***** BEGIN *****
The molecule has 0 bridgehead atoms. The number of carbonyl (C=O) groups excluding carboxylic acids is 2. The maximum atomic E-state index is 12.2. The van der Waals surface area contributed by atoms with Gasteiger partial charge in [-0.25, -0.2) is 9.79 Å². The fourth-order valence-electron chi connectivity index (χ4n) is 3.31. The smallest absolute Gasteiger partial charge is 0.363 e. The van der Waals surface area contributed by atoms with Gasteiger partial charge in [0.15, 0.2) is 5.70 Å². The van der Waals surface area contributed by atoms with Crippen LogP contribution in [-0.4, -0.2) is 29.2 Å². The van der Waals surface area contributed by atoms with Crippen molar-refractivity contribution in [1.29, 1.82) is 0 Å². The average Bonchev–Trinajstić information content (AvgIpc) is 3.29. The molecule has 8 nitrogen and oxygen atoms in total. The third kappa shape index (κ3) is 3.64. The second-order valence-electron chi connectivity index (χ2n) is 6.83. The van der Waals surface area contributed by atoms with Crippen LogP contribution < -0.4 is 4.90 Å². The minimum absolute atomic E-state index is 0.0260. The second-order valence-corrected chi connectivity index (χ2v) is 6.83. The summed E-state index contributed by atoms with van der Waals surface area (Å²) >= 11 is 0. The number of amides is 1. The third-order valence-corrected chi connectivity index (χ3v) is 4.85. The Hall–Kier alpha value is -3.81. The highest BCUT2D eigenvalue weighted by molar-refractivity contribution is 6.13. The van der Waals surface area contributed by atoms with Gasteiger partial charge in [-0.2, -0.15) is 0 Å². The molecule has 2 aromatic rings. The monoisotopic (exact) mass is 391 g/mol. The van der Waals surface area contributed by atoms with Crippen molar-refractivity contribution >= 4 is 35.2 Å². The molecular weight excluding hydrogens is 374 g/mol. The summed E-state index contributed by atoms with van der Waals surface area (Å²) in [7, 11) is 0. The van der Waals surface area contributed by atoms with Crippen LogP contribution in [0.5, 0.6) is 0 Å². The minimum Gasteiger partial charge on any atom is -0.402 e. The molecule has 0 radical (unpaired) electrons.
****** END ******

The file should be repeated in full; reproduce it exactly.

The molecule has 0 bridgehead atoms. The number of carbonyl (C=O) groups excluding carboxylic acids is 2. The maximum atomic E-state index is 12.2. The van der Waals surface area contributed by atoms with Gasteiger partial charge in [-0.25, -0.2) is 9.79 Å². The fourth-order valence-electron chi connectivity index (χ4n) is 3.31. The smallest absolute Gasteiger partial charge is 0.363 e. The van der Waals surface area contributed by atoms with Gasteiger partial charge in [0.15, 0.2) is 5.70 Å². The van der Waals surface area contributed by atoms with Crippen LogP contribution in [-0.4, -0.2) is 29.2 Å². The van der Waals surface area contributed by atoms with Crippen molar-refractivity contribution in [1.29, 1.82) is 0 Å². The average Bonchev–Trinajstić information content (AvgIpc) is 3.29. The molecule has 8 nitrogen and oxygen atoms in total. The third kappa shape index (κ3) is 3.64. The second-order valence-electron chi connectivity index (χ2n) is 6.83. The van der Waals surface area contributed by atoms with Crippen LogP contribution < -0.4 is 4.90 Å². The minimum absolute atomic E-state index is 0.0260. The second-order valence-corrected chi connectivity index (χ2v) is 6.83. The summed E-state index contributed by atoms with van der Waals surface area (Å²) >= 11 is 0. The number of amides is 1. The third-order valence-corrected chi connectivity index (χ3v) is 4.85. The Hall–Kier alpha value is -3.81. The highest BCUT2D eigenvalue weighted by molar-refractivity contribution is 6.13. The van der Waals surface area contributed by atoms with Gasteiger partial charge in [-0.2, -0.15) is 0 Å². The molecule has 2 aromatic rings. The monoisotopic (exact) mass is 391 g/mol. The van der Waals surface area contributed by atoms with Crippen molar-refractivity contribution >= 4 is 35.2 Å². The molecular weight excluding hydrogens is 374 g/mol. The summed E-state index contributed by atoms with van der Waals surface area (Å²) in [7, 11) is 0. The van der Waals surface area contributed by atoms with Crippen LogP contribution in [0.5, 0.6) is 0 Å². The minimum Gasteiger partial charge on any atom is -0.402 e. The molecule has 0 radical (unpaired) electrons.